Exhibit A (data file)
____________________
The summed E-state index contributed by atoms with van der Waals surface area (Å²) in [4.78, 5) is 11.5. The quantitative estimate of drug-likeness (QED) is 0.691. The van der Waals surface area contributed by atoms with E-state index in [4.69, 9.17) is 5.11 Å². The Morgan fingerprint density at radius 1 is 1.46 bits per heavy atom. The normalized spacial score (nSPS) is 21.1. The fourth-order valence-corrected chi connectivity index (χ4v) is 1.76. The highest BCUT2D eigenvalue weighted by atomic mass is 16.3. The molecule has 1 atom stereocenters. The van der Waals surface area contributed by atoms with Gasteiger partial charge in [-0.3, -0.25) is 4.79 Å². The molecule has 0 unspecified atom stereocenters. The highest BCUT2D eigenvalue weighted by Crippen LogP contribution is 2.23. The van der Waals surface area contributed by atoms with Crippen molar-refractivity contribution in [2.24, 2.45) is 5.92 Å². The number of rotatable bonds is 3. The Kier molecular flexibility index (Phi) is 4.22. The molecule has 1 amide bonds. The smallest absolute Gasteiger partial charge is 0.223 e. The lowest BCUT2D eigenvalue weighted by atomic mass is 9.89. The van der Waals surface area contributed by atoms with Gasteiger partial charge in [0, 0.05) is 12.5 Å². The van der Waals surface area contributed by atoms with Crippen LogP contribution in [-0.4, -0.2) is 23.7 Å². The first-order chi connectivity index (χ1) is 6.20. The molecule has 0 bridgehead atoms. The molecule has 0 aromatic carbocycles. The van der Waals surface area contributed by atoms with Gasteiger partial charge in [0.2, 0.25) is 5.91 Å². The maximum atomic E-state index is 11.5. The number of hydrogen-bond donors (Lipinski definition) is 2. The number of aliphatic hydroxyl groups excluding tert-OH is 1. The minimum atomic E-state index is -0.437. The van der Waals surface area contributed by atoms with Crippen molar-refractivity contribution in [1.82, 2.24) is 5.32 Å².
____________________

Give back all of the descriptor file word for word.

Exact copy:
The summed E-state index contributed by atoms with van der Waals surface area (Å²) in [4.78, 5) is 11.5. The quantitative estimate of drug-likeness (QED) is 0.691. The van der Waals surface area contributed by atoms with E-state index in [4.69, 9.17) is 5.11 Å². The Morgan fingerprint density at radius 1 is 1.46 bits per heavy atom. The normalized spacial score (nSPS) is 21.1. The fourth-order valence-corrected chi connectivity index (χ4v) is 1.76. The highest BCUT2D eigenvalue weighted by atomic mass is 16.3. The molecule has 1 atom stereocenters. The van der Waals surface area contributed by atoms with Gasteiger partial charge in [-0.3, -0.25) is 4.79 Å². The molecule has 0 unspecified atom stereocenters. The highest BCUT2D eigenvalue weighted by Crippen LogP contribution is 2.23. The van der Waals surface area contributed by atoms with Crippen molar-refractivity contribution in [2.24, 2.45) is 5.92 Å². The number of rotatable bonds is 3. The Kier molecular flexibility index (Phi) is 4.22. The molecule has 1 amide bonds. The smallest absolute Gasteiger partial charge is 0.223 e. The lowest BCUT2D eigenvalue weighted by atomic mass is 9.89. The van der Waals surface area contributed by atoms with Gasteiger partial charge in [0, 0.05) is 12.5 Å². The van der Waals surface area contributed by atoms with Crippen LogP contribution in [-0.4, -0.2) is 23.7 Å². The first-order chi connectivity index (χ1) is 6.20. The molecule has 0 bridgehead atoms. The molecule has 0 aromatic carbocycles. The van der Waals surface area contributed by atoms with Gasteiger partial charge in [0.2, 0.25) is 5.91 Å². The maximum atomic E-state index is 11.5. The number of hydrogen-bond donors (Lipinski definition) is 2. The number of aliphatic hydroxyl groups excluding tert-OH is 1. The minimum atomic E-state index is -0.437. The van der Waals surface area contributed by atoms with Crippen molar-refractivity contribution in [1.82, 2.24) is 5.32 Å².